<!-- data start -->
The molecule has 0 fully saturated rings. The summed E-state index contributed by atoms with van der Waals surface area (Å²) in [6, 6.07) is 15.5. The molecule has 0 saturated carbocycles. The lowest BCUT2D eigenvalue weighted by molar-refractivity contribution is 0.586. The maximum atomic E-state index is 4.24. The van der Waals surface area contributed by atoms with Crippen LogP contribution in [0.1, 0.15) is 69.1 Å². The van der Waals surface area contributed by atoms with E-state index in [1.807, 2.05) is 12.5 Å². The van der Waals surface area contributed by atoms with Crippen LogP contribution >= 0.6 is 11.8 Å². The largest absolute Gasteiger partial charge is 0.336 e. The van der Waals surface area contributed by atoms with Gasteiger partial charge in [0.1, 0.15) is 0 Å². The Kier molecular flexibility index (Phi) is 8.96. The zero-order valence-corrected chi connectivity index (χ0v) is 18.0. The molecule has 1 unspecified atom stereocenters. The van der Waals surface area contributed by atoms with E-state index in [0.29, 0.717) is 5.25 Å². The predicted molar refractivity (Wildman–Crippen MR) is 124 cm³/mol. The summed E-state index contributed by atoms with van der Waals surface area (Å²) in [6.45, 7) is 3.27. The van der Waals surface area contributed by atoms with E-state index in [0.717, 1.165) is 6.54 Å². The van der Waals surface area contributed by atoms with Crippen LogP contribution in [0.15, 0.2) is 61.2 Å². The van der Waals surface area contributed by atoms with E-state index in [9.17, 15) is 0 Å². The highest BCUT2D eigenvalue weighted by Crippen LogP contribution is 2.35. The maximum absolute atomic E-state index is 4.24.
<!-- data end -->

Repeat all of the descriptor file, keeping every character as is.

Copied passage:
The molecule has 0 fully saturated rings. The summed E-state index contributed by atoms with van der Waals surface area (Å²) in [6, 6.07) is 15.5. The molecule has 0 saturated carbocycles. The lowest BCUT2D eigenvalue weighted by molar-refractivity contribution is 0.586. The maximum atomic E-state index is 4.24. The van der Waals surface area contributed by atoms with Crippen LogP contribution in [0.1, 0.15) is 69.1 Å². The van der Waals surface area contributed by atoms with E-state index in [1.807, 2.05) is 12.5 Å². The van der Waals surface area contributed by atoms with Crippen LogP contribution >= 0.6 is 11.8 Å². The largest absolute Gasteiger partial charge is 0.336 e. The van der Waals surface area contributed by atoms with Gasteiger partial charge in [0.1, 0.15) is 0 Å². The Kier molecular flexibility index (Phi) is 8.96. The zero-order valence-corrected chi connectivity index (χ0v) is 18.0. The molecule has 1 unspecified atom stereocenters. The van der Waals surface area contributed by atoms with E-state index in [0.29, 0.717) is 5.25 Å². The predicted molar refractivity (Wildman–Crippen MR) is 124 cm³/mol. The summed E-state index contributed by atoms with van der Waals surface area (Å²) in [6.45, 7) is 3.27. The van der Waals surface area contributed by atoms with E-state index in [0.717, 1.165) is 6.54 Å². The van der Waals surface area contributed by atoms with Crippen LogP contribution in [0.15, 0.2) is 61.2 Å². The van der Waals surface area contributed by atoms with E-state index in [9.17, 15) is 0 Å². The highest BCUT2D eigenvalue weighted by Crippen LogP contribution is 2.35. The maximum absolute atomic E-state index is 4.24.